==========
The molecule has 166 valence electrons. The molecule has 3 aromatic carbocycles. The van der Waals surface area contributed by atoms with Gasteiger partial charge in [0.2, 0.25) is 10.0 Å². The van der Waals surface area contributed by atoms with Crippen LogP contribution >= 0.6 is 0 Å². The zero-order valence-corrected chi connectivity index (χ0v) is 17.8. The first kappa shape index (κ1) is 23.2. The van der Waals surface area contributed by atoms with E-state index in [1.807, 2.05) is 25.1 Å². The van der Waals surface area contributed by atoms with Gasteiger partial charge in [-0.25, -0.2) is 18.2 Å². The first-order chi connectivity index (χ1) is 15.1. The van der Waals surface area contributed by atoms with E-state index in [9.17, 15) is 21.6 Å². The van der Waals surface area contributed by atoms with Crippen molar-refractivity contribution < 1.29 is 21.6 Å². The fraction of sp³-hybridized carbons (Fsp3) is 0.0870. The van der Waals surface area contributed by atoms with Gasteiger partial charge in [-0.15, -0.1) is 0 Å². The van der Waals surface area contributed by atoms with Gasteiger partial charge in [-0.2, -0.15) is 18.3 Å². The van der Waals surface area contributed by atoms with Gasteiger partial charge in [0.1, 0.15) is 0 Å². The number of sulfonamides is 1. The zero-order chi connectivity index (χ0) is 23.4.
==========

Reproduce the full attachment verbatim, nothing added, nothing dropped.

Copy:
The molecule has 166 valence electrons. The molecule has 3 aromatic carbocycles. The van der Waals surface area contributed by atoms with Gasteiger partial charge in [0.2, 0.25) is 10.0 Å². The van der Waals surface area contributed by atoms with Crippen LogP contribution >= 0.6 is 0 Å². The zero-order valence-corrected chi connectivity index (χ0v) is 17.8. The first kappa shape index (κ1) is 23.2. The van der Waals surface area contributed by atoms with E-state index in [1.807, 2.05) is 25.1 Å². The van der Waals surface area contributed by atoms with Gasteiger partial charge in [-0.25, -0.2) is 18.2 Å². The first-order chi connectivity index (χ1) is 15.1. The van der Waals surface area contributed by atoms with E-state index in [9.17, 15) is 21.6 Å². The van der Waals surface area contributed by atoms with Crippen molar-refractivity contribution < 1.29 is 21.6 Å². The fraction of sp³-hybridized carbons (Fsp3) is 0.0870. The van der Waals surface area contributed by atoms with Gasteiger partial charge in [-0.15, -0.1) is 0 Å². The van der Waals surface area contributed by atoms with Gasteiger partial charge in [-0.2, -0.15) is 18.3 Å². The van der Waals surface area contributed by atoms with Gasteiger partial charge in [0.1, 0.15) is 0 Å². The number of sulfonamides is 1. The zero-order chi connectivity index (χ0) is 23.4.